Thomas Davies Research Grant for Marine, Soil and Plant Biology


The call for applications is currently closed

The 2024 award round will open in early 2023.


The Thomas Davies Research Grant for Marine, Soil and Plant Biology is funded through a generous philanthropic bequest from the estate of the late Thomas Lewis Davies to the Australian Academy of Science. The fund offers annual science grants of up to $20,000 each to early-and mid-career researchers in the field of marine, soil and plant biology. Grants are GST exclusive.

For this grant early-and mid-career researchers are classified as scientists with up to 15 years post PhD experience*. Grants are offered to successful applicants in November each year for projects to be commenced the next year. Funded activities are normally expected to be completed within two years from the date of award. Awardees can apply for project variations if their award proposals are impacted by extenuating circumstance.

* The Australian Academy of Science is committed to ensuring that all eligible researchers can be considered for awards and collects career interruption information to assess their opportunity to demonstrate scientific excellence. Accordingly, extensions to the post PhD eligibility requirements for early and mid-career awards will be provided for qualifying career disruptions.

A career disruption involves prolonged interruption to a nominee’s capacity to conduct full time equivalent (FTE) high-level research, either due to part-time employment or absence (for periods of one month or greater) and/or long-term partial return to work, to accommodate carer’s responsibilities, illness or other interruption.

The career disruptions here must have occurred post the date of the letter advising that the PhD thesis was passed and resulted in significantly reduced research productivity or nil research output. Career disruption periods will be taken into account for those who would otherwise be beyond the post PhD career eligibility requirements.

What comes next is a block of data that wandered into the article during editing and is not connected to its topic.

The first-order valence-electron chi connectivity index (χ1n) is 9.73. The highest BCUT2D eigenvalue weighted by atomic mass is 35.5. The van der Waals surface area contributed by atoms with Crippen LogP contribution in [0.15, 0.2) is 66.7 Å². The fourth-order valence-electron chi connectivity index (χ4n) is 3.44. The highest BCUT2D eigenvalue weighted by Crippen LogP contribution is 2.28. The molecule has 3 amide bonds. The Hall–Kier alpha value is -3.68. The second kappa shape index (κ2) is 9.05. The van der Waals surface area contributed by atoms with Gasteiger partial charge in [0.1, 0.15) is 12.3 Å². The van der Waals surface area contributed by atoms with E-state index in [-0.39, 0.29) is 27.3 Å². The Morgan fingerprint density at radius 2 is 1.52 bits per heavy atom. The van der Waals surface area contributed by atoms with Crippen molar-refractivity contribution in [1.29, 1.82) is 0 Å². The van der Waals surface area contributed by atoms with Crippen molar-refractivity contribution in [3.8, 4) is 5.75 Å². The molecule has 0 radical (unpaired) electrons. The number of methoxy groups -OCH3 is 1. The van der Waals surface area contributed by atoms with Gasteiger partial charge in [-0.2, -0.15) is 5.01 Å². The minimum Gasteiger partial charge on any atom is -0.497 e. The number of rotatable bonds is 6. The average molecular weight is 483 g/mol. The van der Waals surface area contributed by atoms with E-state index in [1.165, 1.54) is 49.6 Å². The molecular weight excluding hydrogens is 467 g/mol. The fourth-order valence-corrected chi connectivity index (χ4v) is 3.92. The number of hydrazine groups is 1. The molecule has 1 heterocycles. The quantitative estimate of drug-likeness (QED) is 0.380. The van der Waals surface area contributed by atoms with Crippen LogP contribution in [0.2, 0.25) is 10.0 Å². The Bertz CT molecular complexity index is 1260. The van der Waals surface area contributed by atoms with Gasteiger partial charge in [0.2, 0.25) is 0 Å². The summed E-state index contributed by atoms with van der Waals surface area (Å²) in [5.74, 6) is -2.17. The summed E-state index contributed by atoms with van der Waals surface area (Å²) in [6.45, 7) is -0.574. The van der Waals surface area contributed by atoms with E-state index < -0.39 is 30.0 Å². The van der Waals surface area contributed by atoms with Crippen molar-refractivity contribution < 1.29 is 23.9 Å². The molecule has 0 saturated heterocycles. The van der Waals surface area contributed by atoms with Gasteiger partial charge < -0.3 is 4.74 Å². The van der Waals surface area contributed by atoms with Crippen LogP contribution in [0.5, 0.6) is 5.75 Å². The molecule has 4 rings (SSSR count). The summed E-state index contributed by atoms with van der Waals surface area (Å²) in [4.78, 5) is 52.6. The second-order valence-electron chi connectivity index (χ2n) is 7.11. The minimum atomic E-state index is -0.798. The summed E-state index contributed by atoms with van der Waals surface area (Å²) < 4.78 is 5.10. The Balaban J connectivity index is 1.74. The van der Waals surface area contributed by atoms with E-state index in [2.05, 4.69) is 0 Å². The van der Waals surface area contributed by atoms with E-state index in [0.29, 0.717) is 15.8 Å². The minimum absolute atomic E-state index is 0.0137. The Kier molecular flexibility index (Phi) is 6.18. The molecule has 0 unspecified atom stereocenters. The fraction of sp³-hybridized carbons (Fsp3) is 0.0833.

• Applicants must be Australian citizens or permanent residents.
  • Applicants should have held a PhD (or equivalent) for no more than 15 years at the time of the award closing date*.
  • Funding may be used towards the costs of research assistant salaries, equipment and other costs not covered from other sources. Funding may not cover bench fees, managerial costs, insurance or visa costs or primary researcher salaries.
  • Grants should be spent within 24 months from the date of award.
  • The work should lead to publication in high quality scientific journals.
  • Successful grant winners will be expected to present annual progress reports starting 12 months from when the award is made using the Academy's grant reporting template. A full report is also required within 3 months of the termination of the research project.
  • Funded activities are normally expected to have been undertaken within two years from the date of award. Awardees may apply for extensions due to extenuating circumstances or to apply for variations to remove or adapt to barriers encountered to their planned research or travel.


Applications are to be completed through an online form found here.

Applications must include the following:

  • A research proposal structured under the following headings; aims & background, significance of the research, methodology, management implications of the project. Maximum of two pages using size 12 font.